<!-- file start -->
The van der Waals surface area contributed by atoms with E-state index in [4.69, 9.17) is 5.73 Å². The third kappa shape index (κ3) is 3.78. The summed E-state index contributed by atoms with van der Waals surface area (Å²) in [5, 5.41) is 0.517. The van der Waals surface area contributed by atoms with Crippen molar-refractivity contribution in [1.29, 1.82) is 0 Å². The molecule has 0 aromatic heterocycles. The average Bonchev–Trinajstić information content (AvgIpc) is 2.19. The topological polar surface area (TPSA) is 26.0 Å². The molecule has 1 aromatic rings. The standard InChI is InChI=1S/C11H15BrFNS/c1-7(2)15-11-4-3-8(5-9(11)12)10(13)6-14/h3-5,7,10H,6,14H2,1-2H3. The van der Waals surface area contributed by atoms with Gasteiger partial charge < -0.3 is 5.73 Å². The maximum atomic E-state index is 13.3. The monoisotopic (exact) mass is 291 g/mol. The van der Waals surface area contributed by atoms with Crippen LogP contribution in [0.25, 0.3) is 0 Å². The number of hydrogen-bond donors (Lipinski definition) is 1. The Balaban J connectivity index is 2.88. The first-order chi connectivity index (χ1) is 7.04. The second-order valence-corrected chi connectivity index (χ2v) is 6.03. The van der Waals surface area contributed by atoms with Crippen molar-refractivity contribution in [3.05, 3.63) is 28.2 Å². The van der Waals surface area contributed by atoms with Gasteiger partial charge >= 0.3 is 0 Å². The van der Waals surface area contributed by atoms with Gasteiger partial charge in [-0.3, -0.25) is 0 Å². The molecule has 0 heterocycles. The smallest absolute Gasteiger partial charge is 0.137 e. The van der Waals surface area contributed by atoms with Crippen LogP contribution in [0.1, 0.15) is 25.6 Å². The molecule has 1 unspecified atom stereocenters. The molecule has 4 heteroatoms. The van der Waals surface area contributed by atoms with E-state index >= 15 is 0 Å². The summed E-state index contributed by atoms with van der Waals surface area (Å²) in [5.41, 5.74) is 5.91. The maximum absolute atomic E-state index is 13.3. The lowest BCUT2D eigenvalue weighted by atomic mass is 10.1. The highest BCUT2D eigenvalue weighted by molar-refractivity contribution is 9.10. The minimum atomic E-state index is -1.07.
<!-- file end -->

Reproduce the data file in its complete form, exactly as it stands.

The van der Waals surface area contributed by atoms with E-state index in [4.69, 9.17) is 5.73 Å². The third kappa shape index (κ3) is 3.78. The summed E-state index contributed by atoms with van der Waals surface area (Å²) in [5, 5.41) is 0.517. The van der Waals surface area contributed by atoms with Crippen molar-refractivity contribution in [1.29, 1.82) is 0 Å². The molecule has 0 aromatic heterocycles. The average Bonchev–Trinajstić information content (AvgIpc) is 2.19. The topological polar surface area (TPSA) is 26.0 Å². The molecule has 1 aromatic rings. The standard InChI is InChI=1S/C11H15BrFNS/c1-7(2)15-11-4-3-8(5-9(11)12)10(13)6-14/h3-5,7,10H,6,14H2,1-2H3. The van der Waals surface area contributed by atoms with Gasteiger partial charge < -0.3 is 5.73 Å². The maximum atomic E-state index is 13.3. The monoisotopic (exact) mass is 291 g/mol. The van der Waals surface area contributed by atoms with Crippen LogP contribution in [0.25, 0.3) is 0 Å². The number of hydrogen-bond donors (Lipinski definition) is 1. The Balaban J connectivity index is 2.88. The first-order chi connectivity index (χ1) is 7.04. The second-order valence-corrected chi connectivity index (χ2v) is 6.03. The van der Waals surface area contributed by atoms with Crippen molar-refractivity contribution in [3.05, 3.63) is 28.2 Å². The van der Waals surface area contributed by atoms with Gasteiger partial charge >= 0.3 is 0 Å². The van der Waals surface area contributed by atoms with Gasteiger partial charge in [-0.3, -0.25) is 0 Å². The molecule has 0 heterocycles. The smallest absolute Gasteiger partial charge is 0.137 e. The van der Waals surface area contributed by atoms with Crippen LogP contribution in [0.1, 0.15) is 25.6 Å². The molecule has 1 unspecified atom stereocenters. The molecule has 4 heteroatoms. The van der Waals surface area contributed by atoms with E-state index >= 15 is 0 Å². The summed E-state index contributed by atoms with van der Waals surface area (Å²) in [5.41, 5.74) is 5.91. The maximum absolute atomic E-state index is 13.3. The lowest BCUT2D eigenvalue weighted by atomic mass is 10.1. The highest BCUT2D eigenvalue weighted by molar-refractivity contribution is 9.10. The minimum atomic E-state index is -1.07.